Effective rates on single-family mortgages fall


Effective commitment rates in early January on single-family mortgage loans fell to levels last seen more than two years ago, Federal Housing Finance Board Chairman Daniel F. Evans Jr., announced last week.

The effective commitment rate for both fixed-rate mortgages and adjustable-rate mortgages declined 13 basis points.

(One basis point is one-hundredth of 1 percent.)

The effective fixed rate declined from 10.26 percent in December to 10.13 percent in January 1991 -- the lowest level since April 1987. The effective commitment rate for ARMs declined from 9.29 percent in December to 9.16 percent in January -- the lowest since October 1988.

The spread between fixed commitment rates and ARM commitment rates remained unchanged from one month earlier at 97 basis points -- the second consecutive month that the spread was less than 1 percent.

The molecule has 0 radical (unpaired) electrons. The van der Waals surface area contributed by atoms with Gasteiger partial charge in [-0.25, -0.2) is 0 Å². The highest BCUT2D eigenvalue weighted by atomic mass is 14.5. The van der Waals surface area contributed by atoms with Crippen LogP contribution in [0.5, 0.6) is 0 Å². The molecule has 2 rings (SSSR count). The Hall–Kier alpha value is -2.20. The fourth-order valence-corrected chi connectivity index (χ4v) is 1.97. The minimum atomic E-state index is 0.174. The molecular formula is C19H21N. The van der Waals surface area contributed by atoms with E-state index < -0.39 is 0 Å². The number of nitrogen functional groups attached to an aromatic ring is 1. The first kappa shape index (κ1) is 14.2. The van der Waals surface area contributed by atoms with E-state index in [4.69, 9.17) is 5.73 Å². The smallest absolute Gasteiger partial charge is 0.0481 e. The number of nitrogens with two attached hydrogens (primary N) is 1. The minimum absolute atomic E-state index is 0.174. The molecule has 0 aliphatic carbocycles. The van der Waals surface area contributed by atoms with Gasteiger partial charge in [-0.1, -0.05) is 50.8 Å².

The averages are based on a national survey conducted during the first five working days of January. Since that time, most interest rates, including that on mortgages, have declined by substantial amounts.

The average effective interest rate for all loans closed declined from 9.83 percent in December to 9.8 percent in January.

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